Secondary Logo

Journal Logo

IMAGE

Peripancreatic Fluid Collection Complicated by Endoscopic Ultrasound-Guided Fine-Needle Aspiration

Suda, Tsuyoshi MD1; Kitamura, Kazuya MD, PhD1; Kaneko, Shuichi MD, PhD1

Author Information
doi: 10.14309/crj.0000000000000432
  • Open

CASE REPORT

A 54-year-old man was admitted for evaluation of a small pancreatic calculus that was detected incidentally by computed tomography (CT) (Figure 1). Endoscopic ultrasound (EUS) revealed an impacted pancreatic calculus measuring 3.4 mm in the pancreatic body, causing dilatation of the pancreatic duct, with evidence of early chronic pancreatitis; hyperechoic foci, lobular contour, and hyperechoic margins in the main pancreatic duct (MPD). Because serum immunoglobulin G4 level was elevated (154 mg/dL), EUS-guided fine-needle aspiration (EUS-FNA) was planned for histological diagnosis of autoimmune pancreatitis.

Figure 1.
Figure 1.:
Small pancreatic calculus on computed tomography.

EUS-FNA was performed via a transgastric approach with EUS (GF-UCT240; Olympus Medical Systems, Tokyo, Japan). One pass was made with a 19-gauge needle (Sono Tip Pro Control; Medico's Hirata, Osaka, Japan) at the cranial end of the calculus and monitored to avoid puncture of the pancreatic duct (Figure 2). Pathological findings revealed an almost normal pancreatic tissue without evidence of autoimmune pancreatitis.

Figure 2.
Figure 2.:
Endoscopic ultrasound-guided fine-needle aspiration performed only by one pass with a 19-gauge needle while carefully avoiding puncture of the pancreatic duct.

The next day, the patient complained of epigastric pain. Blood tests revealed remarkably elevated pancreatic enzyme levels (serum amylase: 1229 IU/L). Dynamic CT showed no evidence of typical acute pancreatitis such as focal or diffuse parenchymal enlargement and changes in density due to edema. Concerning the MPD, no dilation was observed, and CT confirmed its continuity. Thus, we considered that a branch duct of the pancreas was injured occasionally by EUS-FNA, resulting in this condition with semblance to a disrupted duct syndrome.

However, minimal fluid between the gastric wall and pancreatic body was detected around the FNA route (Figure 3). Epigastric pain and elevated pancreatic enzyme levels persisted. Dynamic CT was repeated 3 days after EUS-FNA, and a pancreatic pseudocyst was detected. Conservative treatment was unsuccessful. The pancreatic pseudocyst enlarged rapidly (>10 cm), with severe gastric compression (Figure 4).

Figure 3.
Figure 3.:
Minimal fluid between the gastric wall and pancreatic body (black arrows) detected around the fine-needle aspiration route on dynamic computed tomography. The black arrows point out minimal fluid correction.
Figure 4.
Figure 4.:
Large pancreatic pseudocyst with severe gastric compression on (A) dynamic computed tomography and (B) endoscopic ultrasound.

Thus, we decided to perform EUS-guided pancreatic cyst drainage (Figure 5). Eventually, after drainage, the pancreatic cyst reduced, and the patient recovered and was discharged. No recurrence was observed after EUS-guided pancreatic cyst drainage; complete resolution was achieved. Although endoscopic retrograde cholangiopancreatography could not be performed to evaluate the MPD after improvement because the patient did not consent to it, dynamic CT and magnetic resonance cholangiopancreatography showed apparent disconnection, at least in the MPD.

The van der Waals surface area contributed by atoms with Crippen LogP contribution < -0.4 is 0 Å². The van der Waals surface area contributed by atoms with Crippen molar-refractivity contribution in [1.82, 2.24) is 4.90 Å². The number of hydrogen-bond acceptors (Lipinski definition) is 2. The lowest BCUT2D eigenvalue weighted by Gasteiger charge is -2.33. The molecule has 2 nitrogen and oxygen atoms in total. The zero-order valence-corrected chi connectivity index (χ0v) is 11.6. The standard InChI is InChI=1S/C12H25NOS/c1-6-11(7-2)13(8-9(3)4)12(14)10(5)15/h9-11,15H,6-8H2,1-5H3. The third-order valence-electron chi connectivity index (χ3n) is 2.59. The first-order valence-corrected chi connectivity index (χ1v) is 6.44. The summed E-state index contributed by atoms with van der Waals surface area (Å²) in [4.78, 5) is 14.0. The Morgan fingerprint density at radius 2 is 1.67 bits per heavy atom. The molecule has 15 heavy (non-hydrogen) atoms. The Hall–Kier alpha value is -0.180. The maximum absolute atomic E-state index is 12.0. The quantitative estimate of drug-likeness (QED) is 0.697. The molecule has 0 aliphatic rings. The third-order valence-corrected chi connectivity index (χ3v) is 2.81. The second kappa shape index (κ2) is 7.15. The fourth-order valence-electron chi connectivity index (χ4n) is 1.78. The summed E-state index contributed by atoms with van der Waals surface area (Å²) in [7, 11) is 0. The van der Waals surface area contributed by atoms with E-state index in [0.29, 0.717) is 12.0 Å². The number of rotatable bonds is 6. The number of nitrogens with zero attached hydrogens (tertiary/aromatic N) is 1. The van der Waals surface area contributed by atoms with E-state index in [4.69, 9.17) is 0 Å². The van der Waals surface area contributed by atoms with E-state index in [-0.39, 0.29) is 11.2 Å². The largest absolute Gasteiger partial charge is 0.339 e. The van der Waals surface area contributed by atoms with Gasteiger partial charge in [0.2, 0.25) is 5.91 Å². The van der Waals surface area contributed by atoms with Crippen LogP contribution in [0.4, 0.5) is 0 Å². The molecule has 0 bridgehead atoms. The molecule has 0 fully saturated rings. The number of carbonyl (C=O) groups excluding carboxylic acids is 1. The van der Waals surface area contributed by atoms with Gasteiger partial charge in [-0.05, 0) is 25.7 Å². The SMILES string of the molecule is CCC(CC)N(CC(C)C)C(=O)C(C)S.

Figure 5.
Figure 5.:
Endoscopic ultrasound-guided pancreatic pseudocyst drainage, with successful internal and external drainages.

EUS-FNA is an established technique with few complications. The overall risk of complications is relatively low (1.2%–1.6%), with no severe or fatal incidences.1,2 No pancreatic pseudocyst complicated by EUS-FNA has been described in previous multicase studies.1–3 To our knowledge, pancreatic pseudocysts associated with EUS-FNA are extremely rare, with only 2 previous reports.4,5 Pancreatic duct injury secondary to FNA was considered a possible cause.4 There was no significant difference in complications between using a 19-gauge needle and using other needles sizes in the previous reports.1,2 However, we believe that using a thick 19-gauge needle may have been a risk factor in our case.

DISCLOSURES

Author contributions: T. Suda edited the manuscript, reviewed the literature, and is the article guarantor. K. Kitamura edited the manuscript. S. Kaneko edited the manuscript and provided expert opinions about gastroenterology.

Financial disclosure: None to report.

Informed consent was obtained for this case report.

REFERENCES

1. O'Toole D, Palazzo L, Arotçarena R, et al. Assessment of complications of EUS-guided fine-needle aspiration. Gastrointest Endosc. 2001;53(4):470–4.
2. Yoshinaga S, Itoi T, Yamao K, et al. Safety and efficacy of endoscopic ultrasound guided fine needle aspiration for pancreatic masses: A prospective multicenter study. Dig Endosc. 2020;32(1):114–26.
3. ASGE Standards of Practice Committee, Early DS, Acosta RD, Chandrasekhara V, et al. Adverse events associated with EUS and EUS with FNA. Gastrointest Endosc. 2013;77(6):839–43.
4. Hatamori H, Wada M, Taniguchi Y, et al. Pancreatic pseudocyst localized in the gastric wall after EUS-guided FNA of type 1 autoimmune pancreatitis. Gastrointest Endosc. 2017;86(5):919–21.
5. Chung KH, Ryu JK, Oh HS, et al. Pancreatic pseudocyst after endoscopic ultrasound-guided fine needle aspiration of pancreatic mass. Clin Endosc. 2012;45(4):431–4.
© 2020 The Author(s). Published by Wolters Kluwer Health, Inc. on behalf of The American College of Gastroenterology.